groups of people came into contact, they regarded each others'
lifestyles, politics, and customs as worthy of emulation.
Accordingly, each group, and later, tribes and neighboring
peoples gradually learned each others' way of life. When
neighboring tribes live in the same area over a prolonged
period, mixing and merging with each other, they acquire an
affinity for each others' customs. Consequently it is always
the local [first-arrived] tribe that has superiority in the
process of the resulting amalgamation. The arriving Oghuz, who
melded with the Azerbaijan tribes, thus joined the existing
way of life.
The Book of Dede Korkut comprises twelve sections, or
dastans, which reflect the details of tribal life. Because a
person named Dede Korkut participates in the events of all
twelve dastans, some critics regard him as the author of these
dastans. However, since they are not the product of a single
era8 they could not have been authored by one individual, but
are the works of different ozans-ashiks [poet-bards]f of
In the dastans, Dede Korkut appears as the aksakal,g the
advisor or sage, solving the difficulties faced by tribal
members. Within the tribe, ``Let Dede Korkut name this boy.
Dede Korkut arrived; `the name of your son ought to be Bogach.
I hereby name him ... ,' he said.''10 In Azerbaijan dastans and
recitations, there is a prominent tradition of aksakals, the
elders, naming young men. Gurban, who gained fame as a
sixteenth-century ashik poet, says: ``Then they wished to name
the boy. A wise old man said: `I named the boy Gurbani,
because I found this through a sacrifice.' ''11 Among the
population, respected aksakals are wise and know how to solve
problems; among ashiks they are generally called dede
[grandfather]. In the past, this term designated respected
tribal elders, and now is used within families; in many
localities of Azerbaijan, it replaces ata [ancestor or
The dastans reflect the life of the tribes occupied with
animal husbandry, living in the northwest regions of
Azerbaijan from Derbend to Tumanisi, around the mountain
foothills; ``even in the summer, the snow and ice does not
melt on the Kazilik mountain.''12 Among these tribes were also
those who settled and engaged in farming. In the dastans we
The buds of our mountains are large
On those mountains, we have vineyards
Those vineyards bear bunches of dark grapes
When crushed, those grapes become scarlet wine
Whoever partakes of that wine becomes intoxicated13
.... .... .... .... ... 14
I caused the dry rivers to be filled with water15
The ornament of the vineyard and the orchard is water.16
Although there are references to farming, viticulture, and
orchards, identified with settled life, in the dastans, they
occupy a small place; what is primarily reflected is the life
connected with nomadic animal husbandry.
These tribes live in kishlak [winter quarters] and yaylak
[summer pastures]. The summer pastures were in the vicinity of
Derbend.17 There the heroes receive as a reward ``The yaylaks
on the opposite mountains.''18 Rewards of this sort were
requested on behalf of those demonstrating their bravery:
``Give him a long-necked white horse19 to ride--he is talented.
Let this boy have plenty20 of sheep from your white sheepfold,
so he may grow up intelligent--he is virtuous. Give this boy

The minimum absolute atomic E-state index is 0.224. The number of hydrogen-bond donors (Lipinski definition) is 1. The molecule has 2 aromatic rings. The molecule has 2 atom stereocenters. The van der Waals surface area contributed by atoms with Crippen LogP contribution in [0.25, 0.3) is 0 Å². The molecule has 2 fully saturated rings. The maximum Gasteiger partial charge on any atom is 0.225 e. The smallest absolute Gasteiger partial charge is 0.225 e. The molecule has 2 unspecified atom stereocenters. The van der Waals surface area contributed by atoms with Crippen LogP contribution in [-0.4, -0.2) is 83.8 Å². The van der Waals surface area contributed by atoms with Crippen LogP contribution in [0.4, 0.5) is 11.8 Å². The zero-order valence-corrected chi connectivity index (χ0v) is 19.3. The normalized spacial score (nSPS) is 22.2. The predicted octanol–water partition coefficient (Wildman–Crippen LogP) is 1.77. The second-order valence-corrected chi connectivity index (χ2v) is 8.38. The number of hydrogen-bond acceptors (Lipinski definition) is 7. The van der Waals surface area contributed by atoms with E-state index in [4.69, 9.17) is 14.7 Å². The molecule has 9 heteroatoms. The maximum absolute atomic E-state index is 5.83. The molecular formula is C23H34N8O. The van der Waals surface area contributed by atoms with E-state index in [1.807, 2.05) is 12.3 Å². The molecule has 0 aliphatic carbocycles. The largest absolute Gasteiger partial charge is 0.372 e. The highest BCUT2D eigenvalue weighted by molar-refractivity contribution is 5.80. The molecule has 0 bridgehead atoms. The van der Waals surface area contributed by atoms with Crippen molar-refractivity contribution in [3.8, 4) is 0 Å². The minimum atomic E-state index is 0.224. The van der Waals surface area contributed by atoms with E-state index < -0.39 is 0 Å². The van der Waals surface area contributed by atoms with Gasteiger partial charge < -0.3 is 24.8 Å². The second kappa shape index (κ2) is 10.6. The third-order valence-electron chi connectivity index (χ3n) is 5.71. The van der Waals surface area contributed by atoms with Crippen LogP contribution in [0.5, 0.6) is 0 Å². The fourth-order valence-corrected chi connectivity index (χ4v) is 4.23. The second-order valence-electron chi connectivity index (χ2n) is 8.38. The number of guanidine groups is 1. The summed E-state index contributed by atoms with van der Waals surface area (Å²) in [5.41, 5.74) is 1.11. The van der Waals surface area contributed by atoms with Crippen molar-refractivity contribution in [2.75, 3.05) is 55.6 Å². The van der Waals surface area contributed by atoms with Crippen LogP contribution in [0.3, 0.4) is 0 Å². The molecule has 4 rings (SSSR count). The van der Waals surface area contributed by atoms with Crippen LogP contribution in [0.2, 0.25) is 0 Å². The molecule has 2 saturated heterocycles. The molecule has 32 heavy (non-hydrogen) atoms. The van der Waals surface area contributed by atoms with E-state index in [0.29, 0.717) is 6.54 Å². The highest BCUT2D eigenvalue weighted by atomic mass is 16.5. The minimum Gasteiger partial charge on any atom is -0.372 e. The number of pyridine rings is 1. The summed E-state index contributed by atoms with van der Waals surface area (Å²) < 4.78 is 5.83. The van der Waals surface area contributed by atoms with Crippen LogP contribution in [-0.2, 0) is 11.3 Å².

a red camel from your herds,21 so he may transport loads--he is
The principal wealth of these nomadic tribes comprised sheep,
cattle, horses, and camels, which are discussed at length in
Ey mother, in a place where there are horses,
Ought there not be a colt?23
Where there are white sheep,
Should there not be a single lamb?
At a place where there are red camels,
Would not a baby camel24 be found?25
As noted above, there is much discussion pertaining to
horses, cattle and red camels in the dastan Dede Korkut. It is
sometimes surmised that, given the natural setting, they have
not widely utilized camels for transportation in Azerbaijan.
This may be incorrect, since from the sixth-fifth centuries
B.C. until the first half of the twentieth century, camels
were extensively used for transportation. The red camels
encountered in Dede Korkut are also referenced in many written
documents,26 recitations, and dastans. Ashik Abbas includes
camels among the most desirable items to give his beloved:
Almighty God, this is my wish
Let me see my beloved live to be a hundred
With increased wealth and success
Sixty camels forming a train.27
The primary means of transportation for the nomadic tribes
depicted in Dede Korkut was the camel. Just as ``stables of
horses'' were important for riding, ``trains of camels'' were
necessary for ``loading,'' to transport goods. These tribes
also utilized other means of conveyance, such as carts, to a
The heroes of the dastans lived in chadir [tents] made from
fine cloth, and in the alachik and chardak.h There is
information regarding some of these dwellings in ``How Salur
Kazan's House Was Pillaged'':
How did the enemy rend you, my beautiful home
There where the white pavilions stood the traces stay
The field remains where the Oghuz nobles galloped
The hearth remains where the dark kitchen stood.29
Son, pillar of my great tent with its golden smoke-hole,
Whom I swaddled in the gold-framed cradle.30
In these works, the barren campsite is depicted. From these
verses it can be gathered that these tribes also possessed and
lived in structures other than tents. The white, gold, and
yellow pavilions mentioned in the dastan constituted the
partitions inside a home.i In addition, the dastans speak of
roofed and trellis-type dwellings; these were not universally
utilized by all members of the tribe. Bayindir, Salur, and the